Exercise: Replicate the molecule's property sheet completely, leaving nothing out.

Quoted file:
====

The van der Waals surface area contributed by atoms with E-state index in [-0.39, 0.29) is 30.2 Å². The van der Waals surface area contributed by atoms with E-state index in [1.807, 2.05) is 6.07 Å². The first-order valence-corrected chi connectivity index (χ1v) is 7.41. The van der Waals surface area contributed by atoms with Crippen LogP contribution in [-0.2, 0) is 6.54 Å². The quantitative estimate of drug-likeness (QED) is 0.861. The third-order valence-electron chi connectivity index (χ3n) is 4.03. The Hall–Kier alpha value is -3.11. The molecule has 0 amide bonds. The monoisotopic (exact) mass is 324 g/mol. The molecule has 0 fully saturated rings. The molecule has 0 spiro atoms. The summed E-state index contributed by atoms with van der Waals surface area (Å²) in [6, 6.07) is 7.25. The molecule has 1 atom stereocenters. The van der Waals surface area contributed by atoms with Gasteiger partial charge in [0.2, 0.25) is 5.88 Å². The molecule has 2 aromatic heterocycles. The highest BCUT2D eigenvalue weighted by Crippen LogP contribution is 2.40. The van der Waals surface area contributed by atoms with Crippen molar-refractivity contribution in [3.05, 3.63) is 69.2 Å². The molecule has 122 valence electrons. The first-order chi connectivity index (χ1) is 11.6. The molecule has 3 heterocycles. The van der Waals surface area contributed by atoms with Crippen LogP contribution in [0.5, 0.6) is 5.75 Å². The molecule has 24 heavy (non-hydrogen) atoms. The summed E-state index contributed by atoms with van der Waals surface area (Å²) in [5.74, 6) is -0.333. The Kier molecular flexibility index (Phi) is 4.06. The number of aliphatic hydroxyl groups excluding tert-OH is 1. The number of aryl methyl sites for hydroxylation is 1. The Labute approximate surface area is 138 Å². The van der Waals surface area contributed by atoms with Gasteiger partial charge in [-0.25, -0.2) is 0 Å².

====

The van der Waals surface area contributed by atoms with E-state index in [-0.39, 0.29) is 30.2 Å². The van der Waals surface area contributed by atoms with E-state index in [1.807, 2.05) is 6.07 Å². The first-order valence-corrected chi connectivity index (χ1v) is 7.41. The van der Waals surface area contributed by atoms with Crippen LogP contribution in [-0.2, 0) is 6.54 Å². The quantitative estimate of drug-likeness (QED) is 0.861. The third-order valence-electron chi connectivity index (χ3n) is 4.03. The Hall–Kier alpha value is -3.11. The molecule has 0 amide bonds. The monoisotopic (exact) mass is 324 g/mol. The molecule has 0 fully saturated rings. The molecule has 0 spiro atoms. The summed E-state index contributed by atoms with van der Waals surface area (Å²) in [6, 6.07) is 7.25. The molecule has 1 atom stereocenters. The van der Waals surface area contributed by atoms with Gasteiger partial charge in [0.2, 0.25) is 5.88 Å². The molecule has 2 aromatic heterocycles. The highest BCUT2D eigenvalue weighted by Crippen LogP contribution is 2.40. The van der Waals surface area contributed by atoms with Crippen molar-refractivity contribution in [3.05, 3.63) is 69.2 Å². The molecule has 122 valence electrons. The first-order chi connectivity index (χ1) is 11.6. The molecule has 3 heterocycles. The van der Waals surface area contributed by atoms with Crippen LogP contribution in [0.5, 0.6) is 5.75 Å². The molecule has 24 heavy (non-hydrogen) atoms. The summed E-state index contributed by atoms with van der Waals surface area (Å²) in [5.74, 6) is -0.333. The Kier molecular flexibility index (Phi) is 4.06. The number of aliphatic hydroxyl groups excluding tert-OH is 1. The number of aryl methyl sites for hydroxylation is 1. The Labute approximate surface area is 138 Å². The van der Waals surface area contributed by atoms with Gasteiger partial charge in [-0.25, -0.2) is 0 Å².